The concept of these things can seem great at the time, being splash proof. But are they steam proof? does the steam get in, then condense and slowly discharge the batteries?
« Last Edit: March 23, 2009, 07:36:20 PM by paulstreats »

Offline pomprockerTopic starter

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Re: battery drainage
« Reply #5 on: March 23, 2009, 09:09:42 PM »
There is a very good rubber seal on the back protecting the battery compartment.

The LEDs use 3 AAs and the clock uses one 1.55v ag10/lr1130/389

however the anti-fog coating on the mirror only lasts one or two showers, you have to clean it with iso alcohol :(

very poor product...But since I spent $30 on it and i didnt keep the packaging or receipt i'm forced to live with it.

The thing I wanted most was the clock!! i didn't care about the huge mirror and all that.


urrg

Offline pomprockerTopic starter

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Re: battery drainage
« Reply #6 on: March 23, 2009, 09:13:59 PM »
Either measure voltage and current with a 1.5V supply (could be from an AA, just make a dummy for the button cell).
Or, measure the load with an Ohmmeter (plus to where the plus pole of the cell goes inside the batt. compartment).

Can you explain this a little further?


Offline Hawaii00000

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Re: battery drainage
« Reply #7 on: March 23, 2009, 09:50:34 PM »
Quote
This is it

I'm guessing thats you in the mirror. lol :P
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Offline pomprockerTopic starter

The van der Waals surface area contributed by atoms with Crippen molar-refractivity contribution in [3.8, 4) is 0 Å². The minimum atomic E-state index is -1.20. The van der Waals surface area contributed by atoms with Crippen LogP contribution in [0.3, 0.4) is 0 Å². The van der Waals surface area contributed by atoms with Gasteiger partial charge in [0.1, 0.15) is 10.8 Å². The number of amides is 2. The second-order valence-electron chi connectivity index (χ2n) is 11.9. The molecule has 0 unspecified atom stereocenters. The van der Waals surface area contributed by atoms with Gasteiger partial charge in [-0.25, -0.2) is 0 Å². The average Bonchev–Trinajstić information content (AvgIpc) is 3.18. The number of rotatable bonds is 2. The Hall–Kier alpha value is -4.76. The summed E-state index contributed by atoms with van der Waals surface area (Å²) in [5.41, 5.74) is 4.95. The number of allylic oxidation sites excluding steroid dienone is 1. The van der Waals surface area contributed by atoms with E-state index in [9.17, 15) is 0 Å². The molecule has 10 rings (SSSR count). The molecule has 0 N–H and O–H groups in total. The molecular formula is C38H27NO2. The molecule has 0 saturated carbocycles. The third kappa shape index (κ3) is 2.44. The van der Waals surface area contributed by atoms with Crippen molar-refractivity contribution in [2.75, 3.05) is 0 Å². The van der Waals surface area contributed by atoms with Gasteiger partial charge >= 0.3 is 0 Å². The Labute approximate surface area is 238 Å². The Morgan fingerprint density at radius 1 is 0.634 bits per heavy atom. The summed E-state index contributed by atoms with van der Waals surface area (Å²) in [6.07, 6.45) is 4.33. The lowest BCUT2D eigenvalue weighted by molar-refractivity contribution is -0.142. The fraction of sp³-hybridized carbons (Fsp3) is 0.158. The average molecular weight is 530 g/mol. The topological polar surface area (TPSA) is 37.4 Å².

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Re: battery drainage
« Reply #8 on: March 24, 2009, 10:07:04 PM »
Either measure voltage and current with a 1.5V supply (could be from an AA, just make a dummy for the button cell).
Or, measure the load with an Ohmmeter (plus to where the plus pole of the cell goes inside the batt. compartment).

Can you explain this a little further?



measuring ohms at the battery connection points it measured 1.922 and the clock actually powered on from the multimeter. so what does this tell me?

Offline pomprockerTopic starter

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Re: battery drainage
« Reply #9 on: March 25, 2009, 09:13:42 PM »
This battery is weird (energizer 389)

After I had originally taken it out when the clock died it measured at around .45v down from 1.55v. I let it sit out for a couple days and measured it again and it was back up to about 1.49v. So i put it back in and the clock worked again. Tonight when i looked the clock was dead again and the battery is reading 0.44v.

I dont get it

Offline SmAsH

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Re: battery drainage
« Reply #10 on: March 25, 2009, 11:16:46 PM »
is it hot at all when you take it out?
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Offline sonictj

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Re: battery drainage
« Reply #11 on: March 26, 2009, 12:26:18 AM »
Quote
measuring ohms at the battery connection points it measured 1.922

if that is a measurement of ohms not kohms than your current would theoretically be .8A and your power would be 1.24Watts.

I find it hard to believe that you'd have a measurement of 1.922 ohms.  So I'm going to assume you measured 1.922 kohms which yields .8mA.